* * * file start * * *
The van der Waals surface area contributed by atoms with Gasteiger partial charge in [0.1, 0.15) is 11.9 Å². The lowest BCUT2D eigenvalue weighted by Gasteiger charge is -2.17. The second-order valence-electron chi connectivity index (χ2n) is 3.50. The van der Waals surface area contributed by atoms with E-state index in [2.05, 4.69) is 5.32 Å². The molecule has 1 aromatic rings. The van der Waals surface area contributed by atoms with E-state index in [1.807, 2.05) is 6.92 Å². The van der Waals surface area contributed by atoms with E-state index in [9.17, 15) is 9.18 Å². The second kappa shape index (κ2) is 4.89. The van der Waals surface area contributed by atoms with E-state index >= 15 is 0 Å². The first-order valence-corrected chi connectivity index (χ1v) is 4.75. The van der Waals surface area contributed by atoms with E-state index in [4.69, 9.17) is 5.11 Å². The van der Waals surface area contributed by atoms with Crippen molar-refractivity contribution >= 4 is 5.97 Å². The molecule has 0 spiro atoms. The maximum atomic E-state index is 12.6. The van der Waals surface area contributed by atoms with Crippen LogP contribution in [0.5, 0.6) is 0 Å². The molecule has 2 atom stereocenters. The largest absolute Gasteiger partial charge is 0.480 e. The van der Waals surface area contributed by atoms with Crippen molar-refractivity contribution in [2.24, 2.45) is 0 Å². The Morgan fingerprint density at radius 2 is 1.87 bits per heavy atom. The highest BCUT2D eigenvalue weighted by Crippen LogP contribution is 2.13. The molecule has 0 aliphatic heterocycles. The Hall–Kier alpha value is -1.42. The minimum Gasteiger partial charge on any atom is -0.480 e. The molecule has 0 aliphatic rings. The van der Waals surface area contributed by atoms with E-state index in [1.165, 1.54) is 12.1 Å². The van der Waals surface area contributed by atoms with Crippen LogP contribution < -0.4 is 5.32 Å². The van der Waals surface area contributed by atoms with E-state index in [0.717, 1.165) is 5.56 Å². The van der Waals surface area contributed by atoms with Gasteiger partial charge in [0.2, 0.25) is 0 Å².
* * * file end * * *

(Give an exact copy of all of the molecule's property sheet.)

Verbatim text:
The van der Waals surface area contributed by atoms with Gasteiger partial charge in [0.1, 0.15) is 11.9 Å². The lowest BCUT2D eigenvalue weighted by Gasteiger charge is -2.17. The second-order valence-electron chi connectivity index (χ2n) is 3.50. The van der Waals surface area contributed by atoms with E-state index in [2.05, 4.69) is 5.32 Å². The molecule has 1 aromatic rings. The van der Waals surface area contributed by atoms with E-state index in [1.807, 2.05) is 6.92 Å². The van der Waals surface area contributed by atoms with E-state index in [9.17, 15) is 9.18 Å². The second kappa shape index (κ2) is 4.89. The van der Waals surface area contributed by atoms with E-state index >= 15 is 0 Å². The first-order valence-corrected chi connectivity index (χ1v) is 4.75. The van der Waals surface area contributed by atoms with E-state index in [4.69, 9.17) is 5.11 Å². The van der Waals surface area contributed by atoms with Crippen molar-refractivity contribution >= 4 is 5.97 Å². The molecule has 0 spiro atoms. The maximum atomic E-state index is 12.6. The van der Waals surface area contributed by atoms with Crippen LogP contribution in [0.5, 0.6) is 0 Å². The molecule has 2 atom stereocenters. The largest absolute Gasteiger partial charge is 0.480 e. The van der Waals surface area contributed by atoms with Crippen molar-refractivity contribution in [2.24, 2.45) is 0 Å². The Morgan fingerprint density at radius 2 is 1.87 bits per heavy atom. The highest BCUT2D eigenvalue weighted by Crippen LogP contribution is 2.13. The molecule has 0 aliphatic heterocycles. The Hall–Kier alpha value is -1.42. The minimum Gasteiger partial charge on any atom is -0.480 e. The molecule has 0 aliphatic rings. The van der Waals surface area contributed by atoms with E-state index in [1.165, 1.54) is 12.1 Å². The van der Waals surface area contributed by atoms with Crippen LogP contribution < -0.4 is 5.32 Å². The van der Waals surface area contributed by atoms with E-state index in [0.717, 1.165) is 5.56 Å². The van der Waals surface area contributed by atoms with Gasteiger partial charge in [0.2, 0.25) is 0 Å².